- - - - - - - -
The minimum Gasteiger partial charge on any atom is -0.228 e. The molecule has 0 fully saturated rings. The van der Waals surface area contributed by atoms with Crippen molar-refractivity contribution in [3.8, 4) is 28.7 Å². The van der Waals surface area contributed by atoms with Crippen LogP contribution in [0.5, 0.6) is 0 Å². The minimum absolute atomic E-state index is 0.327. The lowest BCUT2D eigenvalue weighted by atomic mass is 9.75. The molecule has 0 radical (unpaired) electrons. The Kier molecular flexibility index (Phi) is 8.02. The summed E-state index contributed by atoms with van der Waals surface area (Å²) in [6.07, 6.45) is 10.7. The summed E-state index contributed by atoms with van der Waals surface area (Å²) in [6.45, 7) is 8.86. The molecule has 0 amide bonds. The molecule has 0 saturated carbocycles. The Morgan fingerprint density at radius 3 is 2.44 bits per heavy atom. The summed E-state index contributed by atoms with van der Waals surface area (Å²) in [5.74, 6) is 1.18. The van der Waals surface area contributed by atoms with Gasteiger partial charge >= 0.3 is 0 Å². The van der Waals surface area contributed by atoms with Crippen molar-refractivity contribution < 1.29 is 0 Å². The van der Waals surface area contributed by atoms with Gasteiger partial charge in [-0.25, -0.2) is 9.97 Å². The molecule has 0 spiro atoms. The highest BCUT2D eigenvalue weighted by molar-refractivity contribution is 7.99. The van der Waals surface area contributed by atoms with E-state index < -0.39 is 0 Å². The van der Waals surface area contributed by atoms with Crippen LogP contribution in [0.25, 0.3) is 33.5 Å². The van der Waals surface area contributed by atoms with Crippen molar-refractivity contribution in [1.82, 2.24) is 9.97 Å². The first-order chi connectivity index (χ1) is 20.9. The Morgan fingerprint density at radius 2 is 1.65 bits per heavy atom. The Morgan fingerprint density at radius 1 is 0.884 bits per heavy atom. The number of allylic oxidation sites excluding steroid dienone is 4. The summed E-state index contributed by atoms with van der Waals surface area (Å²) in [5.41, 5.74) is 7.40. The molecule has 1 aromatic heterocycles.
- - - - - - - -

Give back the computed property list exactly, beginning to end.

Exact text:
The minimum Gasteiger partial charge on any atom is -0.228 e. The molecule has 0 fully saturated rings. The van der Waals surface area contributed by atoms with Crippen molar-refractivity contribution in [3.8, 4) is 28.7 Å². The van der Waals surface area contributed by atoms with Crippen LogP contribution in [0.5, 0.6) is 0 Å². The minimum absolute atomic E-state index is 0.327. The lowest BCUT2D eigenvalue weighted by atomic mass is 9.75. The molecule has 0 radical (unpaired) electrons. The Kier molecular flexibility index (Phi) is 8.02. The summed E-state index contributed by atoms with van der Waals surface area (Å²) in [6.07, 6.45) is 10.7. The summed E-state index contributed by atoms with van der Waals surface area (Å²) in [6.45, 7) is 8.86. The molecule has 0 amide bonds. The molecule has 0 saturated carbocycles. The Morgan fingerprint density at radius 3 is 2.44 bits per heavy atom. The summed E-state index contributed by atoms with van der Waals surface area (Å²) in [5.74, 6) is 1.18. The van der Waals surface area contributed by atoms with Gasteiger partial charge >= 0.3 is 0 Å². The van der Waals surface area contributed by atoms with Crippen molar-refractivity contribution < 1.29 is 0 Å². The van der Waals surface area contributed by atoms with Gasteiger partial charge in [-0.25, -0.2) is 9.97 Å². The molecule has 0 spiro atoms. The highest BCUT2D eigenvalue weighted by molar-refractivity contribution is 7.99. The van der Waals surface area contributed by atoms with E-state index < -0.39 is 0 Å². The van der Waals surface area contributed by atoms with Crippen LogP contribution in [0.25, 0.3) is 33.5 Å². The van der Waals surface area contributed by atoms with Crippen molar-refractivity contribution in [1.82, 2.24) is 9.97 Å². The first-order chi connectivity index (χ1) is 20.9. The Morgan fingerprint density at radius 2 is 1.65 bits per heavy atom. The Morgan fingerprint density at radius 1 is 0.884 bits per heavy atom. The number of allylic oxidation sites excluding steroid dienone is 4. The summed E-state index contributed by atoms with van der Waals surface area (Å²) in [5.41, 5.74) is 7.40. The molecule has 1 aromatic heterocycles.